Improved miniature biotelemetric units resembling large pills have been proposed for use in physiological monitoring of the gastrointestinal tract. The broad principles of design, operation, and inexpensive mass production of these sensor pills would be the same as those of the sensor patches described in the preceding article. Of course, the details of design and operation would differ because the patches and pills would be used in different locations and would sense different phenomena.

A Large Pill would contain sensors and electronic circuits for radio telemetry, and perhaps devices for local delivery of drugs. The pill would be interrogated and/or controlled by use of a hand-held radio transceiver. Recent developments in integrated circuits and microelectromechanical system would be exploited in designing and fabricating improved sensor pills.

A sensor pill would be swallowed and would pass through the gastrointestinal tract in about 24 hours. Like the sensor patches described in the preceding article and like some sensor pills now available commercially, a sensor pill of the proposed type would emit a radio signal that would convey its sensor readings to an exterior monitor. Like some other commercially available sensor pills, the proposed sensor pills could include reservoirs of drugs and actuators to deliver the drugs to designated sites.

The proposed pills would incorporate some advances beyond the commercial units. The only sensor readings provided by the commercially available sensor pills are temperature measurements. The proposed sensors would also provide indications of the presence of blood, bacteria, and chemicals of interest. Unlike the commercial sensor pills, the proposed sensor pills would not contain batteries. A sensor pill of the proposed type would be interrogated by use of a hand-held radio transceiver, and would derive its power from a radio beam emitted by the transceiver (see figure), in the same manner as that of a sensor patch described in the preceding article.

The pH sensors would most likely be based on ion-sensitive field-effect transistors (ISFETs), integrated onto the same chips that contain the communication circuits. The temperature sensors could also be integrated onto the same chips.

The bacteria sensors would exploit surface acoustic waves on membranes coated with antigens to the species of interest (for example, H. pylori — the species that causes gastrointestinal ulcers). The bacteria of interest would either attach themselves to the antigens on the membrane or else pull the antigens off; in either case, the result would be a change in the mass of the membrane and thus a change in the acoustic resonance frequency.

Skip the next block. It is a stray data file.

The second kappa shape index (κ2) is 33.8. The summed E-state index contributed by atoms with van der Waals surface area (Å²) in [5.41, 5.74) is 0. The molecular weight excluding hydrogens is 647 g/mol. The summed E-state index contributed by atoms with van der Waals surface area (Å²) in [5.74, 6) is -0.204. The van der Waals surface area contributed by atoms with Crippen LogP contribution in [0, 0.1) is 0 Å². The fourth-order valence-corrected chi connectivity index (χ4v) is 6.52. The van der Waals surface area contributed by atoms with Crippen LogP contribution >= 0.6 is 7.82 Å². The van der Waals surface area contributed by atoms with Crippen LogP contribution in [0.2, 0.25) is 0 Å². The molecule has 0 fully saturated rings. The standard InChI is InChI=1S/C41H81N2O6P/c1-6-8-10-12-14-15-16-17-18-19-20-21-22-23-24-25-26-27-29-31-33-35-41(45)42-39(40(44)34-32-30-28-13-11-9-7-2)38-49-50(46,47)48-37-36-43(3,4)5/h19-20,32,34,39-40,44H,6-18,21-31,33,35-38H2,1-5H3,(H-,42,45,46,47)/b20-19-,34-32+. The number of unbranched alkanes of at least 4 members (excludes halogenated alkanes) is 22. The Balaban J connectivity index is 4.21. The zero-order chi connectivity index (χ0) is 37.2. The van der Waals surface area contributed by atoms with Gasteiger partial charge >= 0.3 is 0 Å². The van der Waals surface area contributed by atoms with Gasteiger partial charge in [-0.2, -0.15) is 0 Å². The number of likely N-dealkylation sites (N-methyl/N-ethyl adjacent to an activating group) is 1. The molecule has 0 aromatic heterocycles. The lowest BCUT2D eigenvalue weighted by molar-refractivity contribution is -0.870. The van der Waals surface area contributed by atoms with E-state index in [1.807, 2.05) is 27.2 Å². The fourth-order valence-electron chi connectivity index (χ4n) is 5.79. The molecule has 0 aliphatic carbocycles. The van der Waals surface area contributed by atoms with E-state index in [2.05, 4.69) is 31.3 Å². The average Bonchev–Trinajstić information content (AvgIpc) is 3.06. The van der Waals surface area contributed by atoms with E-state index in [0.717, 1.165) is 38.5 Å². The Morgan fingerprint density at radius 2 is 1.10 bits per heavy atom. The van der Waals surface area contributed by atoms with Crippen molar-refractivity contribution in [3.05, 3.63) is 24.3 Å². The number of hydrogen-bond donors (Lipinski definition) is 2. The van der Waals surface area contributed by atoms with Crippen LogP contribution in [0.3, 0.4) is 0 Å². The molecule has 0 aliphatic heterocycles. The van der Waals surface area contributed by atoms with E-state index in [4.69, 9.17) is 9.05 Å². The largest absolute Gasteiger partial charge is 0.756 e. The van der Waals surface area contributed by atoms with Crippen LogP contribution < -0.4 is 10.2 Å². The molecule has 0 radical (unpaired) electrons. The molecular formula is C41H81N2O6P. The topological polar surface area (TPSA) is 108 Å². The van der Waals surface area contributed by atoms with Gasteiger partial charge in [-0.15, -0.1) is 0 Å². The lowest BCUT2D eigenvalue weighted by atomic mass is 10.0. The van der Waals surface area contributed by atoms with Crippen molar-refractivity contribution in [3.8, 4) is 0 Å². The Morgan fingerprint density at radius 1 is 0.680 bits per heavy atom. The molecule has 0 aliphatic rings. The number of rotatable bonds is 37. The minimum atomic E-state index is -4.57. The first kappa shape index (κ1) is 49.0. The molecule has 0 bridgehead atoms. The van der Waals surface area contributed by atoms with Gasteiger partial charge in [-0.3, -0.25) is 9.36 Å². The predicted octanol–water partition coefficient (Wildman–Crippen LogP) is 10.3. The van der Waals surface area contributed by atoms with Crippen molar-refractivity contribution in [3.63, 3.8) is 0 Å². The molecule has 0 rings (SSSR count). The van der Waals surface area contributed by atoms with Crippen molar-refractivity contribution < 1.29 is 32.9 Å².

Most likely, the sensory areas on a pill would be protected by a cap or by a single-use coat made of a biocompatible polymer, until the time for sensor readings. In preparation for sensor readings, a microelectromechanical actuator could remove a cap; alternatively, a polymer coat could be melted or could be torn off by a microelectromechanical actuator. In the case of an array of sensors, the polymer coat could be removed from any or all sensor(s) at the same time or at different times; thus, even if the sensors were single-use devices, it would be possible to take readings at different times.

This work was done by Gisela Lin, William Tang, and Linda Miller of Caltech and Shlomo Raz of UCLA Medical School for NASA's Jet Propulsion Laboratory. For further information, access the Technical Support Package (TSP) free on-line at www.nasatech.com/tsp  under the Bio-Medical category.

In accordance with Public Law 96-517, the contractor has elected to retain title to this invention. Inquiries concerning rights for its commercial use should be addressed to

Technology Reporting Office
JPL
Mail Stop 122-116
4800 Oak Grove Drive
Pasadena, CA 91109
(818) 354-2240

Refer to NPO-20652, volume and number of this NASA Tech Briefs issue, and the page number.


This Brief includes a Technical Support Package (TSP).
Improved sensor pills for physiological monitoring

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This article first appeared in the February, 2000 issue of NASA Tech Briefs Magazine.

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